As (DIN) standards result at the suggestion and through the initiative of interested groups, and an agreement among all participants is produced in the standardisation process, they have a generally binding character. They are based on the verified results of science, technology and experience, and therefore represent the latest technology at the moment they are conceived. An application requirement for standards occurs when the legislator specifies their mandatory application in laws or regulations or in other invitations to tender, e.g. for company orders which define descriptions of objects set down in writing in the standards as target values.
In the past several months, the responsible standards committee at the German Institute for Standardisation (Deutsches Institut für Normung) under the direction of Dr. Harald Reubold from the DLG Test Center as chairman and under active participation of the leading German floor covering manufacturers, e.g. Kraiburg and Huber, put the finishing touches on and recently adopted the new DIN standard 3763 (Elastic floorings for cattle and dairy cows walking and rest surfaces - Requirements and testing).
The standard draws on the test programmes of the DLG as they were recorded by the DLG Test Commissions in the DLG testing framework for "elastic floor coverings for cattle and dairy cows". The DIN test programme mainly comprises the technical criteria for the mechanical resilience, i.e. abrasion resistance, permanent tread resistance and resistance to the use of high-pressure cleaners, as well as the resistance to or the occurrence of premature ageing on contact with frequently occurring acids and chemical compounds in barns. In addition, slip resistance and the determination of deformability and elasticity were adopted as animal-related criteria. All requirements apply to mats, web materials and composite systems.
Farmers call for a corresponding durability against physical and chemical influences of the barn environment. This can be verified by the technical tests specified above. With regard to the animals, the requirements are mainly influenced by walking and standing on the one hand and by lying on the other hand – with the respective transitions. For living out typical behaviour patterns, standing and walking safety must be ensured during walking and standing. This is especially important in the case of extreme behaviour such as jumping and running or udder care in a three-legged stand. Floor loads between 200 kg and 800 kg per hoof contact area for fully-grown Fleckvieh cows (Holstein Frisian somewhat less) can be reproduced, which is why a deformable walking surface reduces the hoof load and promotes hoof health. When lying down and standing up, the floor must offer support, the lying area must be deformable and must adapt to the animal, altogether providing protection for the animals' joints. The DIN standard specifies the same requirements for all applications. An exception is the criterion "deformability and elasticity", for which the service classes affect the standard values to be achieved. Here the walking area, lying area and single-surface bay differ, whereby the lying area is in turn divided into four and the single-surface bay into two classes. These service classes therefore enable a clear assignment of use of the products, especially in view of clearly defined funding objectives.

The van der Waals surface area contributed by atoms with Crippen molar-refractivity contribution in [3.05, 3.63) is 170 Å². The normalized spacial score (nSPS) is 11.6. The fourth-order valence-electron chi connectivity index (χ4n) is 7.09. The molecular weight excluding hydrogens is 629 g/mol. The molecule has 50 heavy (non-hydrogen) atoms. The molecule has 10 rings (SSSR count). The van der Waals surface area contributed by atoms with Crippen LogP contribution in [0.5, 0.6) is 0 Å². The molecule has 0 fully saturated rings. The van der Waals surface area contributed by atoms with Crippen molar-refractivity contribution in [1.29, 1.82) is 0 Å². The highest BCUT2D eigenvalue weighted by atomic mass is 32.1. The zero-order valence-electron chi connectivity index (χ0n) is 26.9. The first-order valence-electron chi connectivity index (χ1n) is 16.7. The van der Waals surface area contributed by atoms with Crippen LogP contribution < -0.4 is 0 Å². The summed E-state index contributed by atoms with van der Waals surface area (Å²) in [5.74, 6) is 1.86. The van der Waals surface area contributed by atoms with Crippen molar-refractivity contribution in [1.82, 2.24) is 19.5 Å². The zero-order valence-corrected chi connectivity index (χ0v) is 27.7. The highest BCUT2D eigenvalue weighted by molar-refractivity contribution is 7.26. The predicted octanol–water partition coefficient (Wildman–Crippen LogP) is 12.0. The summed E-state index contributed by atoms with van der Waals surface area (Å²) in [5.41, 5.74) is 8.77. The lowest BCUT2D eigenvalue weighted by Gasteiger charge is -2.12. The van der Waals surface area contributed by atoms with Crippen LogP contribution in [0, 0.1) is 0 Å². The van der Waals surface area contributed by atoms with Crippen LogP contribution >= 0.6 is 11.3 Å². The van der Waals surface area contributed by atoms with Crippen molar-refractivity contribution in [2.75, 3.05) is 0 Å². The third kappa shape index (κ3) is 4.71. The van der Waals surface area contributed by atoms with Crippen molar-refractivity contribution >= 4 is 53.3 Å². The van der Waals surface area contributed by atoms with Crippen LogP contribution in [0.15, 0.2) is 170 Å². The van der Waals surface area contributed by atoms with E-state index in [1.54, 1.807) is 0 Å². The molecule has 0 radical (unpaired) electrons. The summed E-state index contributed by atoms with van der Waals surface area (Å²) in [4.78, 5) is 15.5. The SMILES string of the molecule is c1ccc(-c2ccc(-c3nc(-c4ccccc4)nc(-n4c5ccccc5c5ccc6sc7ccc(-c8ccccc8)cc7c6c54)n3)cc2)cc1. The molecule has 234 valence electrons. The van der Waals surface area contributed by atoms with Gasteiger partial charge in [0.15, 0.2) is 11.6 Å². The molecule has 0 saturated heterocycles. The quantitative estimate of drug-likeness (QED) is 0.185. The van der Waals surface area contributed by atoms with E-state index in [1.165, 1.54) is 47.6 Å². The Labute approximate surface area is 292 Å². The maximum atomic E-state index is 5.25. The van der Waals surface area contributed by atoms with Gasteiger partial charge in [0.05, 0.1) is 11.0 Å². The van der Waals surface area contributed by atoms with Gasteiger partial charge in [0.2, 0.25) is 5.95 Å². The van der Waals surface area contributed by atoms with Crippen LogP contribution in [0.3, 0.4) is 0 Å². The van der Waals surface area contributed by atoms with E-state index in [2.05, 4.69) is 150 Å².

Beyond a DLG recognition, the DIN standard 3763 provide companies with a clear framework for the properties a floor covering must offer for the walking and lying area of cattle and dairy cows in Germany. The standardisation makes it even easier for farmers to recognise rule-compliant products with defined properties. However, with the division of floor coverings into classes according to comfort and animal welfare criteria which have also been made, public authorities like the Offices and Chambers of Agriculture, the German State Ministries and the Federal Ministry of Agriculture have a guideline at hand that defines the very fuzzy term of "comfort mat" used in some funding programmes more clearly and unambiguously. It would be desirable and useful to provide a verification "Tested according to DIN 3763" with specification of this class in funding programmes, as then investments can be steered more clearly in the direction of the respective funding programme. The standard can be obtained for a feed at https://dx.doi.org/10.31030/3131476.
Shortly after publication of the first version of the standard, the standards committee will consult at its next meetings on whether the test on the freedom from migration-capable polycyclic aromatic hydrocarbons is also to be included in a separate standard. This would then be referred to in the DIN 3763. Here as well, in cooperation with Kraiburg and the Fraunhofer-Institut für Verfahrenstechnik und Verpackung (Fraunhofer IVV - Research Institute for Process Engineering and Packaging) in Freising, Germany has already developed a method for being able to detect and evaluate a broad range of these potentially or actually carcinogenic plasticisers from floor coverings in the skin of farm animals. In addition, an international ISO standard is currently being developed under the direction of the International Organisation for Standardisation (ISO). The standards committee responsible there is already in close contact with its Germany counterpart so that in future major content from the German standard regarding the requirements and testing of floor coverings for cattle and dairy cows will probably also be valid worldwide.